Thurlbeck admitted that without the “Nazi theme” allegation, which Mosley denied, there was no public interest defence in printing the story.

He also claimed that if Beckham, who brands himself as a family man, had cheated on Victoria then the public had a right to know.

Mosley, 71,  was splashed over the front page of the now-defunct News of the World in March 2008, under the headline “Formula 1 boss has sick Nazi orgy with 5 hookers”.

He was awarded a record £60,000 in privacy damages over the story. It later emerged that that the News of the World reporter behind the article instructed a prostitute to ensure she secretly video Mosley making a Nazi salute.

“The Nazi allegation was completely untrue and, to me, enormously damaging. I was outraged by it,” Mosley said.

“However long I live now, that is the number one thing people think of when they hear my name. It really matters.”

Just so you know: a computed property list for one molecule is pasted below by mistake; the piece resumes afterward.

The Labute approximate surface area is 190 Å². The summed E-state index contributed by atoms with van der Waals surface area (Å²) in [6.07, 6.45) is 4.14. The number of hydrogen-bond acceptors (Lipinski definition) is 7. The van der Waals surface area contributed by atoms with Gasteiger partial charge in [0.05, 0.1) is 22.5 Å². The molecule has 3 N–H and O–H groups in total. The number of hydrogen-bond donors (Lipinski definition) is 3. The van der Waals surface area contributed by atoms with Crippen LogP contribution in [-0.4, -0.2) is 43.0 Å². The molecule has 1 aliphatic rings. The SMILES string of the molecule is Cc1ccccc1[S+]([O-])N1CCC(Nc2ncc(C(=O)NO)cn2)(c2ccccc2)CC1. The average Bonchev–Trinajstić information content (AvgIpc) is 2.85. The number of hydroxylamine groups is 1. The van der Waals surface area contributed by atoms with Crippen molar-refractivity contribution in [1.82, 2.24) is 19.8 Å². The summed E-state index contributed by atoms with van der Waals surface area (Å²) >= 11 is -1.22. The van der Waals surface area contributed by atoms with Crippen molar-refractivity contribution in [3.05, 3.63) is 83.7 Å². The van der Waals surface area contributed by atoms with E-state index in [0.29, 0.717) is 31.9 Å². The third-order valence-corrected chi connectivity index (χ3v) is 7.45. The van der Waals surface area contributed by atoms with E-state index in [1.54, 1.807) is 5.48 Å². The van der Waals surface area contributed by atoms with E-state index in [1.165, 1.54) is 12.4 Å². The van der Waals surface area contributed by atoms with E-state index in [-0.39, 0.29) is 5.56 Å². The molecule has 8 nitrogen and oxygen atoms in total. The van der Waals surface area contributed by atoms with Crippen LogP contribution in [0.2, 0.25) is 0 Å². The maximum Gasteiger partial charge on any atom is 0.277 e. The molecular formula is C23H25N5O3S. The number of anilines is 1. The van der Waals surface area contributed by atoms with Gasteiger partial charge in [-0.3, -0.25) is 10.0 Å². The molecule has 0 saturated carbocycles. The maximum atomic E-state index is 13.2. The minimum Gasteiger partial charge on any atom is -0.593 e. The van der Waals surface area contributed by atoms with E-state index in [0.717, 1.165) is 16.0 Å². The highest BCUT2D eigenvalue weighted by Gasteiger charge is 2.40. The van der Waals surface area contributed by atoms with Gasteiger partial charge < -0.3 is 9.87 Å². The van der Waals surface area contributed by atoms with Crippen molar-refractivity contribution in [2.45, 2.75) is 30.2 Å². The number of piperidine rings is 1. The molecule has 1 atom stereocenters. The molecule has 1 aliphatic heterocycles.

Thurlback said that  Rebecca Loos, who sold a kiss and tell story about Beckham to the New of the World, made a six-figure sum for the revelations. He said there was “huge public interest” in publishing the story.

“[Beckham] was sponsored left, right and centre,” Thurlback said. “He was always promoting himself with his family as a happy modern man. It was a wholesome image that the family cultivated and the public bought into on a massive scale, and we exposed that as a sham.”

Thurlbeck was fired by News International in September after being arrested in April on suspicion of hacking phones while working at the now-defunct Sunday tabloid. At today’s Leveson Inquiry hearing, he said he would not comment on phone hacking.